The foregoing has outlined rather broadly the features and technical advantages of the present invention in order that the detailed description of the invention that follows may be better understood. Additional features and advantages of the invention will be described hereinafter which form the subject of the claims of the invention. It should be appreciated by those skilled in the art that the conception and specific embodiment disclosed may be readily utilized as a basis for modifying or designing other structures for carrying out the same purposes of the present invention. It should also be realized by those skilled in the art that such equivalent constructions do not depart from the spirit and scope of the invention as set forth in the appended claims. The novel features which are believed to be characteristic of the inventions both as to its organization and method of operation, together with further objects and advantages will be better understood from the following description when considered in connection with the accompanying figures. It is to be expressly understood, however, that each of the figures is provided for the purpose of illustration and description only and is not intended as a definition of the limits of the present invention.
  • BRIEF DESCRIPTION OF THE DRAWINGS
  • [0011]
    For a more complete understanding of the present invention, reference is now made to the following descriptions taken in conjunction with the accompanying drawing, in which:
  • [0012]
    FIG. 1 shows a block diagram of a geographic referenced switching system according to one embodiment of the present invention;
  • [0013]
    FIG. 2 shows a block diagram of one embodiment of an ANI block of the system of FIG. 1;
  • [0014]
    FIG. 3 shows a block diagram of one embodiment of a user input block of the system of FIG. 1;
  • [0015]
    FIG. 4 shows a block diagram of one embodiment of a geospatial coordinate generator block of the system of FIG. 1;
  • [0016]
    FIG. 5 shows a block diagram of one embodiment of an MSAG comparator of the system of FIG. 1;
  • [0017]
    FIG. 6 shows a block diagram of one embodiment of an ID Matcher of the system of FIG. 1;
  • [0018]
    FIG. 7 shows a block diagram of one embodiment of an ALI format comparator of the system of FIG. 1; and
  • [0019]
    FIG. 8 shows a block diagram of one embodiment of a call completion block of the system of FIG. 1.
  • DETAILED DESCRIPTION OF THE INVENTION
  • [0020]
    Turning to FIG. 1, a geographic reference telephone switching system 10 according to one embodiment of the invention is shown. System 10 has essentially two inputs. It has a pre-implementation input 14 and it has a post-implementation input 11. The pre-implementation input 14 is an interface that is presented to an end user or telephone user for registering with (or setting up) the system. Input block 14 may present the user with a screen that asks them to provide their address before service is given to them. In other words, before a telephone number would be given to them. The user uses the input screen to input their address. The address is then sent to a Master Street Address Guide (MSAG) Comparator 13, which compares the community's list of valid addresses and emergency service number zones or ESNs or ESZs, as they are often referred to, against the address that the user input in order to make sure that that is a valid service address. If it is not a valid service address, an area code is reported back to the user interface 14, and the user is given a choice of valid addresses to enter. For instance, if the user put in 125 Main Street and the MSAG comparator 13 only had records for 125 North and South Main Streets, the comparator would return this information to the interface 14 to ask the user do you live on North or South Main Street. The user might then indicate it was North Main Street.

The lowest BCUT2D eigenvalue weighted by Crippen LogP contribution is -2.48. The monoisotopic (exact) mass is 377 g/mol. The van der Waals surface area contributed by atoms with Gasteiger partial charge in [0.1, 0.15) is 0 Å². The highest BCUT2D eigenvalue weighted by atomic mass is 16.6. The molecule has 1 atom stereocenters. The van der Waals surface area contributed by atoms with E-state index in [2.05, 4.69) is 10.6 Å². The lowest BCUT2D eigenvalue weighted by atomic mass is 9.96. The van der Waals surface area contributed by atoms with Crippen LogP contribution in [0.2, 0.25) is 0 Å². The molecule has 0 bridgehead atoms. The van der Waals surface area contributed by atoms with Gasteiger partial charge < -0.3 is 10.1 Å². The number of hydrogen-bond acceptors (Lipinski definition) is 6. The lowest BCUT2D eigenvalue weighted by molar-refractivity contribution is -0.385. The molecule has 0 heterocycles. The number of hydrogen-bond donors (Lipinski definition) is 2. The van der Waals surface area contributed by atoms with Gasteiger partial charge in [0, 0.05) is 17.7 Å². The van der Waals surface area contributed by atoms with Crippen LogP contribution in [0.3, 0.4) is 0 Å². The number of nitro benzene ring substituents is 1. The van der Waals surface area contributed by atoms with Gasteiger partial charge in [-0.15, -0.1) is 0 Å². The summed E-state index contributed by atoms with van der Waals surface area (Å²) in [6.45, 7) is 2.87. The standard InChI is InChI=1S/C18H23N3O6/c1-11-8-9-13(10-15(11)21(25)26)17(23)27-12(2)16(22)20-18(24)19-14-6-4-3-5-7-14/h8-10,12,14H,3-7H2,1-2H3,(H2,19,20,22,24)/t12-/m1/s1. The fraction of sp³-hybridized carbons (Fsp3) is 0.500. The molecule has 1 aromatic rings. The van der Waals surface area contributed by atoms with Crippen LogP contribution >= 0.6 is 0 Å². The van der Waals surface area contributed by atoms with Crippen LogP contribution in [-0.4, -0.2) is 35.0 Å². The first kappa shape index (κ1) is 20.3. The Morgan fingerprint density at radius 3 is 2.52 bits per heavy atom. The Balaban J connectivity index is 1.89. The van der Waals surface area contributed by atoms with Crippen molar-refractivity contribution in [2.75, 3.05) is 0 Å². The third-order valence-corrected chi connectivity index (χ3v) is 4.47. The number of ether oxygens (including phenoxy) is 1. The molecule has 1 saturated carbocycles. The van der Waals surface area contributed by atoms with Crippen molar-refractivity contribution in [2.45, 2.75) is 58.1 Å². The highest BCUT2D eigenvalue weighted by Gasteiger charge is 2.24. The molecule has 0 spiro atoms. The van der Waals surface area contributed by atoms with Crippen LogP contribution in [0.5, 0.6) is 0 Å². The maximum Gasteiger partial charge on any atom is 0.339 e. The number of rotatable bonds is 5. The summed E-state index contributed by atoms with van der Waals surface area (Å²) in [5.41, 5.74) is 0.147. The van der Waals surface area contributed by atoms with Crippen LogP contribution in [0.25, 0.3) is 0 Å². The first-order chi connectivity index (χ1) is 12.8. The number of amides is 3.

• [0021]
    Once valid, the address input to interface 14 passes through the comparator 13 to a geospatial coordinate (e.g. XYZ coordinate) generator 12, and a record is generated that shows the user's name, the user's address, the user's telephone number, the user's emergency service number zone, and is tied to a geospatial (e.g., XY or XYZ) coordinate. At that time, that information is then stored into the ALI database 15, and the user's information is formatted for that particular PSAP's end user equipment. There are approximately 37 different ALI formats in use in the United States for PSAP equipment. According to one embodiment, system 10 is implemented to be aware of and reformat its data to match the output for every one of those different formats, which is performed by the ALI format comparator 15. Also, in ALI format comparator block 15 is contained the PSAP boundary files and emergency service number file in a Geospatial format made for query later on.
  • [0022]